Tech giant Google has cracked the whip on hundreds of apps over annoying advertisements. The company said it has removed as many as 600 apps from the Play Store. According to the company, these apps were violating Google’s disruptive ads policy. Besides, they also disallowed the company’s interstitial policy. Disruptive ads are those that appear in unexpected ways and thus interfere with usability. Google said parts of these ads are always out-of-context. These ads were even bombarded with a full-screen display while making phone calls or unlocking the handset. The full-screen ads are designed to increase the clicks. In return, the clicks generate a huge sum for developers from the ad agencies.
The company has also banned these apps from ad monetization platforms Google AdMob and Google Ad Manager. Google said there numbers of malicious developers who add annoying advertisements on a device just to generate clicks. The ads are served mostly when a device is not in use. These ads generally appear when a user unlocks his mobile. Google’s latest move is a part of its ongoing exercise to keep the Play Store clean. The company noted the growing challenges in enforcing its rules to keep the platform secure because of savvy developers. It, however, promised to continue blocking threats on its platform and remove malicious apps that put users at risk of being exposed to frauds.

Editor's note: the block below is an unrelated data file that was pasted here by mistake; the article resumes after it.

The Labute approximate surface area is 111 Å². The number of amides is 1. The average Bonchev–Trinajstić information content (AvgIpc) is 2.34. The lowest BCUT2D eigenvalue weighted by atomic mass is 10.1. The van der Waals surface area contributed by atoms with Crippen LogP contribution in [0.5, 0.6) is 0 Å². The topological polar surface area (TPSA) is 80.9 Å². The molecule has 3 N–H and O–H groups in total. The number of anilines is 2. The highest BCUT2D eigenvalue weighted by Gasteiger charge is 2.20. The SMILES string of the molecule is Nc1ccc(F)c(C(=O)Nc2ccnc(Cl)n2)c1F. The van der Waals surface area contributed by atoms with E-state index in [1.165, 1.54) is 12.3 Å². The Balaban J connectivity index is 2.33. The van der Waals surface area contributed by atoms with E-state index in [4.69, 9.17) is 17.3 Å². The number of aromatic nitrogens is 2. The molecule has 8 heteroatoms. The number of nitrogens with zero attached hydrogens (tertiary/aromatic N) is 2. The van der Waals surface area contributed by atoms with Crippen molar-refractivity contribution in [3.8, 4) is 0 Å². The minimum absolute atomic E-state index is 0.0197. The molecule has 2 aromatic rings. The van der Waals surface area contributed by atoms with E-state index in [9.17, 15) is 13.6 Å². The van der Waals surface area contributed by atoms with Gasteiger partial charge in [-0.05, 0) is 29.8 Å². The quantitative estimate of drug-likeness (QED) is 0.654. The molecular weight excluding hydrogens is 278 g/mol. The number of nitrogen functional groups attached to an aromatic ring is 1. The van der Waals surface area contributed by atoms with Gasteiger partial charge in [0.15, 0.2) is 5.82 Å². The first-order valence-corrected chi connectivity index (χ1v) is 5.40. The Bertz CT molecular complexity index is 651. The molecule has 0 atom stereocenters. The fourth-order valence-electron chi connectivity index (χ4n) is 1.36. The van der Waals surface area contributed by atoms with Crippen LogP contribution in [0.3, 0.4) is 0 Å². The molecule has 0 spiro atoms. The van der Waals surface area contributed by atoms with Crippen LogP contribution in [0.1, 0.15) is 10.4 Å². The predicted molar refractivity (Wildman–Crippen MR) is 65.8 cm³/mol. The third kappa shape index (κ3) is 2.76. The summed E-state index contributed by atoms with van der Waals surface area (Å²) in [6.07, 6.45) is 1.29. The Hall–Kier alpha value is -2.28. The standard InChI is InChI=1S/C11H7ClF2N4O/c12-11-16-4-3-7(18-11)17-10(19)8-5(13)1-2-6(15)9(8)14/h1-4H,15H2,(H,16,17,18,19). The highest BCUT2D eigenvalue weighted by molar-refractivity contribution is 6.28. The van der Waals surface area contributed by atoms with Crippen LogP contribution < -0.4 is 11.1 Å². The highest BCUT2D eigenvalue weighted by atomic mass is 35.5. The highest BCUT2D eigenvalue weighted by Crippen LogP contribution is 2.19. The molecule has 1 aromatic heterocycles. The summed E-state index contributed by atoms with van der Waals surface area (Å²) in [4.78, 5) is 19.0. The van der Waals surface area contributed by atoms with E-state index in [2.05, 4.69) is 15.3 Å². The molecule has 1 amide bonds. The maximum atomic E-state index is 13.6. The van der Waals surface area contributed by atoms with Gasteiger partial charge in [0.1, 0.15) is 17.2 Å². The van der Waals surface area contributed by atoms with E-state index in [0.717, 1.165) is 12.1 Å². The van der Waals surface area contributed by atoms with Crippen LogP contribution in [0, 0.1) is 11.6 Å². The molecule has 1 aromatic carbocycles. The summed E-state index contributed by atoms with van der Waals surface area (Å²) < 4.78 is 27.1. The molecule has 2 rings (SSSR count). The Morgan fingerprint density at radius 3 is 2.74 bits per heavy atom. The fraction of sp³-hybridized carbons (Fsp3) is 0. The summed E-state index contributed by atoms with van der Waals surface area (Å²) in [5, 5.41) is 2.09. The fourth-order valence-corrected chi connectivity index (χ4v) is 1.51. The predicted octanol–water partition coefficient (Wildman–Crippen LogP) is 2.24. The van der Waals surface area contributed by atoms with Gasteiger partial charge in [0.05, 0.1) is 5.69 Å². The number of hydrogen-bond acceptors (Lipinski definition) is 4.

Google said it has now become more stringent in checking ad-fraud on its platform. The company said it has developed a new machine learning technology to enforce its rules. The technology will help the company detect apps showing out-of-context or annoying ads to users. Google said it will continue investing in new technology to prevent its platform from becoming vulnerable to misuse and attacks. Reports suggest that most of the now removed apps were from India, China, and Singapore and directed at targeting English speaking users. These apps were installed over 4.5 billion times. Google claims that there are roughly three-million apps on the Play Store.